Regards,

David Crowe

Fearon (Last message)
February 15, 2008
David

I have attempted to direct you to how to find the additional references you seek, short of actually doing the MedLine search for you. I do not understand your confrontational attitude to be honest. I have tried to be as helpful as I can.

Let me suggest you read any good textbook on infectious diseases such as Principles and Practice of Infectious Diseases, Mandell, Douglas and Bennett, 5th ed. (this would have been around at the time of the publication of the paper) pub. Churchill Livingstone Chapter 106 Detection of Human Immunodeficiency Virus Infection. If you read the section entitled Tests for the Detection of Human Immunodeficiency Virus Infection: Serologic Assays the first sentence reads ‘Antibodies to HIV do not develop until after the initial decline in HIV viremia and can first be detected within 2 to 8 weeks after infection.’

Our experience at the HIV lab was that the majority ( but not all) seroconversions were detectable within the the first few weeks. Because not all seroconversions can be detected this early, for various reasons, the lab always recommends follow up testing and nucleic acid testing when a physician suspects recent infection but the antibody test is negative. If the physician directly requests NAT because of suspicion of recent infection, the lab will do this.

I hope this is helpful.

Dr. Margaret Fearon
Executive Medical Director, Medical Microbiology
Canadian Blood Services

Crowe
February 19, 2008
Dear Margaret;

I fear we are going round in circles. My basic request is for a reference for a claim you made in a 2005 paper (”HIV EIAs have become increasingly more sensitive and specific since HIV testing began in the early 1980s. This has shortened the ‘window period’, or the time from exposure to seroconversion, from up to 12 weeks or more in the early days of diagnostic testing to the current ‘window period’ of less than three weeks in most cases.”). I think it is your responsibility to provide at least one citation or, if there is no citation, to publicly withdraw the claim as it is now in the published scientific literature.

In your latest email you tell me that your “Our experience at the HIV lab was that the majority ( but not all) seroconversions were detectable within the the first few weeks”. This raises the question of how you knew for sure that infection occurred on a certain date. For example, did you have recent negative HIV test results for all these people. And given the existence of a window period, even if you had a non-reactive antibody test a week before the high risk contact that is not proof that the person is HIV-uninfected (according to the theory that HIV antibodies only develop weeks after contact).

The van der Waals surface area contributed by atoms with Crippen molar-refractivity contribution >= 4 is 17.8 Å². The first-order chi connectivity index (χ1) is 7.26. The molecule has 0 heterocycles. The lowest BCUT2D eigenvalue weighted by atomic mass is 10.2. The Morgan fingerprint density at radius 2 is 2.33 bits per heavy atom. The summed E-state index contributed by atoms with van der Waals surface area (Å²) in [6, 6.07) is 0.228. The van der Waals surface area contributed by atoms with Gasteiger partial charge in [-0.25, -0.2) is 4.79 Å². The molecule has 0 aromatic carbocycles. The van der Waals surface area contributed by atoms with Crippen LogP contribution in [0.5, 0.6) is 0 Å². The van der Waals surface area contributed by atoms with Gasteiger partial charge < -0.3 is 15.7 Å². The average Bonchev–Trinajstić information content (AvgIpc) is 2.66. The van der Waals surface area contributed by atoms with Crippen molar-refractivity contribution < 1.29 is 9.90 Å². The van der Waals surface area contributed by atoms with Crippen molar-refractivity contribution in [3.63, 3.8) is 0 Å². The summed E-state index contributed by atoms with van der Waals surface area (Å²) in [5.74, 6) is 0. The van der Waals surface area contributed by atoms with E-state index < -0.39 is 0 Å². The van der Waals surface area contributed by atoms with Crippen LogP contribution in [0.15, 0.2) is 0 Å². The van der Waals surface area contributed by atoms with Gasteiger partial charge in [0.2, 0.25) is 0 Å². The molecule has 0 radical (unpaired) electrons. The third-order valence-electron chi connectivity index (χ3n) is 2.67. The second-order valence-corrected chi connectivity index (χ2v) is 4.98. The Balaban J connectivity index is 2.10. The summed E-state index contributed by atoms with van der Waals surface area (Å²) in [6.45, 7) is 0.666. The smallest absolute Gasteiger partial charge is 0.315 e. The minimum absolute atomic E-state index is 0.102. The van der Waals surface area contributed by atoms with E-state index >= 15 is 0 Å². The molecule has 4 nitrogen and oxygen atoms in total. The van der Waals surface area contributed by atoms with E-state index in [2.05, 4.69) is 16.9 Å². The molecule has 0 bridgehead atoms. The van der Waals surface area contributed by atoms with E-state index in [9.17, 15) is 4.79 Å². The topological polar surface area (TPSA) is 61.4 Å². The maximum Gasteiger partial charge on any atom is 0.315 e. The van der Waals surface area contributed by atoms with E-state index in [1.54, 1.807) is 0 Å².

Let me illustrate why it is not satisfactory for you to tell me to do me my own research and to stop worrying about the lack of a citation. Let’s say I was to find a citation on the HIV window period and it was to contradict your claim about the length of the period. I could then claim that your paper was wrong, but I might not be talking about the same citation as you used, a problem that could only be resolved if I could compare my citation with your currently hidden citation.

There are other fundamental problems too. Let’s say that the citation you used was later found to be erroneous or, worse, fraudulent. Since you did not cite this paper there will be no way for the publishers of the withdrawn or modified paper to recognize that your paper also needs to be modified or withdrawn.

Let me quote from a relatively authoritative work in the area of scientific conduct, “On being a scientist: Responsible conduct in research” published by National Academy Press in 1995: “Citations serve many purposes in a scientific paper. They acknowledge the work of other scientists, direct the reader toward additional sources of information, acknowledge conflicts with other results, and provide support for the views expressed in the paper. More broadly, citations place a paper within its scientific context, relating it to the present state of scientific knowledge.”

You are also doing a disservice to readers who will hit a blind alley when they read your claim and cannot discover the data that is behind it. This means that they would not only not have the benefit of the research if it is still deemed reliable, but they would not be informed of any questions about the research such as through links to comments on the research listed in PubMed or elsewhere, or other important information on the status of the research.

I now formulate my own hypothesis: You do not actually have a reference to the scientific literature on the window period of HIV tests, and that your claim about the HIV window period in your 2005 paper (Fearon M. The laboratory diagnosis of HIV infections. Can J Infect Dis Med Microbiol. 2005 Jan; 16(1): 26–30.) is therefore not based on published scientific research.

It will be very easy for you to disprove my hypothesis, simply just produce the citation for your claim that “HIV EIAs have become increasingly more sensitive and specific since HIV testing began in the early 1980s. This has shortened the ‘window period’, or the time from exposure to seroconversion, from up to 12 weeks or more in the early days of diagnostic testing to the current ‘window period’ of less than three weeks in most cases.”

Alternatively, you can admit that my hypothesis is true and write to the journal indicating that this part of your publication is not supported by scientific evidence.

Regards,


David Crowe